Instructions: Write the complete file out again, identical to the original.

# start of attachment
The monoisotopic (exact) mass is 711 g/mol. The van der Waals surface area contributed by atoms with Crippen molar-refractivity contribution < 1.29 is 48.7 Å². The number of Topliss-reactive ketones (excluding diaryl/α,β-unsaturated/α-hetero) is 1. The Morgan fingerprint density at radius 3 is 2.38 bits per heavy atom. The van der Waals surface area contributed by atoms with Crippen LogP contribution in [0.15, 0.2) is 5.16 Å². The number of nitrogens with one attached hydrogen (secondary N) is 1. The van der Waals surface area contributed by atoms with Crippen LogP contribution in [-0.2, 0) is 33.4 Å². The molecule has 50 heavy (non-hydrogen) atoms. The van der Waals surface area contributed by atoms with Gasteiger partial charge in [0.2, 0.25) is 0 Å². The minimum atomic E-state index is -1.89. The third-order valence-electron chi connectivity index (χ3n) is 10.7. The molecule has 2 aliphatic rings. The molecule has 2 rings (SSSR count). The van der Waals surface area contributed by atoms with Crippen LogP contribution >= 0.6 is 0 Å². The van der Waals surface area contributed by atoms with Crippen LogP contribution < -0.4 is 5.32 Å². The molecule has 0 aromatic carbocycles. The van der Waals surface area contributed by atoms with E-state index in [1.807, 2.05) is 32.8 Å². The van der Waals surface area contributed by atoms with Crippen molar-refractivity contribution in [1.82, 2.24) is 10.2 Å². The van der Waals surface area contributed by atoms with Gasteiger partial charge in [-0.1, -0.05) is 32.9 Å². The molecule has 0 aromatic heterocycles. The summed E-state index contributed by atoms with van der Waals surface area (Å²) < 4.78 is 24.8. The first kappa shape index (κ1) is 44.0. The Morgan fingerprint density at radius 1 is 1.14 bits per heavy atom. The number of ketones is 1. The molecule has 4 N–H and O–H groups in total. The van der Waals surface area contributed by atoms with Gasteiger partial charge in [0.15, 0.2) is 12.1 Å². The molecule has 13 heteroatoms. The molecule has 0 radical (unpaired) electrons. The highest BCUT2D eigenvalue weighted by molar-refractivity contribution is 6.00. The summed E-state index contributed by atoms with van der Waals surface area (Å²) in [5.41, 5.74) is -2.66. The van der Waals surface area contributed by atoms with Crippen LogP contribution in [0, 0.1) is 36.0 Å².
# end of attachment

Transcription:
The monoisotopic (exact) mass is 711 g/mol. The van der Waals surface area contributed by atoms with Crippen molar-refractivity contribution < 1.29 is 48.7 Å². The number of Topliss-reactive ketones (excluding diaryl/α,β-unsaturated/α-hetero) is 1. The Morgan fingerprint density at radius 3 is 2.38 bits per heavy atom. The van der Waals surface area contributed by atoms with Crippen LogP contribution in [0.15, 0.2) is 5.16 Å². The number of nitrogens with one attached hydrogen (secondary N) is 1. The van der Waals surface area contributed by atoms with Crippen LogP contribution in [-0.2, 0) is 33.4 Å². The molecule has 50 heavy (non-hydrogen) atoms. The van der Waals surface area contributed by atoms with Gasteiger partial charge in [0.2, 0.25) is 0 Å². The minimum atomic E-state index is -1.89. The third-order valence-electron chi connectivity index (χ3n) is 10.7. The molecule has 2 aliphatic rings. The molecule has 2 rings (SSSR count). The van der Waals surface area contributed by atoms with Crippen LogP contribution >= 0.6 is 0 Å². The van der Waals surface area contributed by atoms with Crippen LogP contribution < -0.4 is 5.32 Å². The molecule has 0 aromatic carbocycles. The van der Waals surface area contributed by atoms with E-state index in [1.807, 2.05) is 32.8 Å². The van der Waals surface area contributed by atoms with Crippen molar-refractivity contribution in [1.82, 2.24) is 10.2 Å². The van der Waals surface area contributed by atoms with Gasteiger partial charge in [-0.1, -0.05) is 32.9 Å². The molecule has 0 aromatic heterocycles. The summed E-state index contributed by atoms with van der Waals surface area (Å²) < 4.78 is 24.8. The first kappa shape index (κ1) is 44.0. The Morgan fingerprint density at radius 1 is 1.14 bits per heavy atom. The number of ketones is 1. The molecule has 4 N–H and O–H groups in total. The van der Waals surface area contributed by atoms with Gasteiger partial charge in [0.15, 0.2) is 12.1 Å². The molecule has 13 heteroatoms. The molecule has 0 radical (unpaired) electrons. The highest BCUT2D eigenvalue weighted by molar-refractivity contribution is 6.00. The summed E-state index contributed by atoms with van der Waals surface area (Å²) in [5.41, 5.74) is -2.66. The van der Waals surface area contributed by atoms with Crippen LogP contribution in [0, 0.1) is 36.0 Å².